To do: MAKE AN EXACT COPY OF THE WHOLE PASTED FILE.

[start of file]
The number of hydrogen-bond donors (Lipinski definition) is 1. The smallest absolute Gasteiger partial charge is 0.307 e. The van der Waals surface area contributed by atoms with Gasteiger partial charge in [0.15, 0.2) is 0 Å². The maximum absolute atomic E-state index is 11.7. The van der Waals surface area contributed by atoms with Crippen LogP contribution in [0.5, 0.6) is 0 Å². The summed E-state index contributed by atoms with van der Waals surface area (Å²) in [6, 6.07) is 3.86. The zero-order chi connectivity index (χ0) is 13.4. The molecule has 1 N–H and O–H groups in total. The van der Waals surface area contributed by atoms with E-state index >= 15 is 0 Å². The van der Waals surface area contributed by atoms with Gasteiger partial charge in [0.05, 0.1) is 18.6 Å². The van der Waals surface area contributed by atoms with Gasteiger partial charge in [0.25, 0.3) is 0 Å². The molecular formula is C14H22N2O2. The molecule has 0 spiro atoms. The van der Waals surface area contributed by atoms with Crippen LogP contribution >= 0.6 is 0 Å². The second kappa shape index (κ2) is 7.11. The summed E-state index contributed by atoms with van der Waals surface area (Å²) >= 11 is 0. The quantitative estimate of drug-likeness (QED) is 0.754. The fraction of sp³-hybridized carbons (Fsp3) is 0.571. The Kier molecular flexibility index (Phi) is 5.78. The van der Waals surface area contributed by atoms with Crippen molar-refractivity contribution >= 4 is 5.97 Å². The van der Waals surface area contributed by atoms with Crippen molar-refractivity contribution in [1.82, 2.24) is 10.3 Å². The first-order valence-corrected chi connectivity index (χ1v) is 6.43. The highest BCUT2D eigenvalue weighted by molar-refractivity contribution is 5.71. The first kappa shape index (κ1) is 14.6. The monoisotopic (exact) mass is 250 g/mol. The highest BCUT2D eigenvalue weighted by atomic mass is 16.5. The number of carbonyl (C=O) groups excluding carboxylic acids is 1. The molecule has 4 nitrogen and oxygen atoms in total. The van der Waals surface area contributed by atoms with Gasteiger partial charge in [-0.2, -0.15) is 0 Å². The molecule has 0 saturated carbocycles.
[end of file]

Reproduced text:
The number of hydrogen-bond donors (Lipinski definition) is 1. The smallest absolute Gasteiger partial charge is 0.307 e. The van der Waals surface area contributed by atoms with Gasteiger partial charge in [0.15, 0.2) is 0 Å². The maximum absolute atomic E-state index is 11.7. The van der Waals surface area contributed by atoms with Crippen LogP contribution in [0.5, 0.6) is 0 Å². The summed E-state index contributed by atoms with van der Waals surface area (Å²) in [6, 6.07) is 3.86. The zero-order chi connectivity index (χ0) is 13.4. The molecule has 1 N–H and O–H groups in total. The van der Waals surface area contributed by atoms with E-state index >= 15 is 0 Å². The van der Waals surface area contributed by atoms with Gasteiger partial charge in [0.05, 0.1) is 18.6 Å². The van der Waals surface area contributed by atoms with Gasteiger partial charge in [0.25, 0.3) is 0 Å². The molecular formula is C14H22N2O2. The molecule has 0 spiro atoms. The van der Waals surface area contributed by atoms with Crippen LogP contribution >= 0.6 is 0 Å². The second kappa shape index (κ2) is 7.11. The summed E-state index contributed by atoms with van der Waals surface area (Å²) >= 11 is 0. The quantitative estimate of drug-likeness (QED) is 0.754. The fraction of sp³-hybridized carbons (Fsp3) is 0.571. The Kier molecular flexibility index (Phi) is 5.78. The van der Waals surface area contributed by atoms with Crippen molar-refractivity contribution >= 4 is 5.97 Å². The van der Waals surface area contributed by atoms with Crippen molar-refractivity contribution in [1.82, 2.24) is 10.3 Å². The first-order valence-corrected chi connectivity index (χ1v) is 6.43. The highest BCUT2D eigenvalue weighted by molar-refractivity contribution is 5.71. The first kappa shape index (κ1) is 14.6. The monoisotopic (exact) mass is 250 g/mol. The highest BCUT2D eigenvalue weighted by atomic mass is 16.5. The number of carbonyl (C=O) groups excluding carboxylic acids is 1. The molecule has 4 nitrogen and oxygen atoms in total. The van der Waals surface area contributed by atoms with Gasteiger partial charge in [-0.2, -0.15) is 0 Å². The molecule has 0 saturated carbocycles.